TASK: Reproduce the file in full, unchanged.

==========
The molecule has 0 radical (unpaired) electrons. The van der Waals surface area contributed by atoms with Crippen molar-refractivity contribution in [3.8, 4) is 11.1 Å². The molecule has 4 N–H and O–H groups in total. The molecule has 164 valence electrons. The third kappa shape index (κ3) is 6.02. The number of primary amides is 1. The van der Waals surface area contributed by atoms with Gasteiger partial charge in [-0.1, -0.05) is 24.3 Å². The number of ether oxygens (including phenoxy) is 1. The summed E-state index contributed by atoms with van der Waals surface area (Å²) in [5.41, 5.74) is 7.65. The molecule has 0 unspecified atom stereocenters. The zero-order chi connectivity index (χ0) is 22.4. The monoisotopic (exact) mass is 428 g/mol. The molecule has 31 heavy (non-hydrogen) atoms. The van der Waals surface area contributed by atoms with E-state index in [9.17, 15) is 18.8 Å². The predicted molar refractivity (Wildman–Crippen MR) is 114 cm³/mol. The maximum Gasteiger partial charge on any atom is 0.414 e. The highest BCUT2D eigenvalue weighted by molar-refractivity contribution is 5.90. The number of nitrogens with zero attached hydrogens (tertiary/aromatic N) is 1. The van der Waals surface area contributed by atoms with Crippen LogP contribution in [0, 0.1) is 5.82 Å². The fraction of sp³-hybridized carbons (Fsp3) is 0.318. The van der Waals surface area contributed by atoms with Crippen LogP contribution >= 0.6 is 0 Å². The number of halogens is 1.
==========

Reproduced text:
The molecule has 0 radical (unpaired) electrons. The van der Waals surface area contributed by atoms with Crippen molar-refractivity contribution in [3.8, 4) is 11.1 Å². The molecule has 4 N–H and O–H groups in total. The molecule has 164 valence electrons. The third kappa shape index (κ3) is 6.02. The number of primary amides is 1. The van der Waals surface area contributed by atoms with Gasteiger partial charge in [-0.1, -0.05) is 24.3 Å². The number of ether oxygens (including phenoxy) is 1. The summed E-state index contributed by atoms with van der Waals surface area (Å²) in [5.41, 5.74) is 7.65. The molecule has 0 unspecified atom stereocenters. The zero-order chi connectivity index (χ0) is 22.4. The monoisotopic (exact) mass is 428 g/mol. The molecule has 31 heavy (non-hydrogen) atoms. The van der Waals surface area contributed by atoms with E-state index in [9.17, 15) is 18.8 Å². The predicted molar refractivity (Wildman–Crippen MR) is 114 cm³/mol. The maximum Gasteiger partial charge on any atom is 0.414 e. The highest BCUT2D eigenvalue weighted by molar-refractivity contribution is 5.90. The number of nitrogens with zero attached hydrogens (tertiary/aromatic N) is 1. The van der Waals surface area contributed by atoms with Crippen LogP contribution in [0, 0.1) is 5.82 Å². The fraction of sp³-hybridized carbons (Fsp3) is 0.318. The van der Waals surface area contributed by atoms with Crippen LogP contribution >= 0.6 is 0 Å². The number of halogens is 1.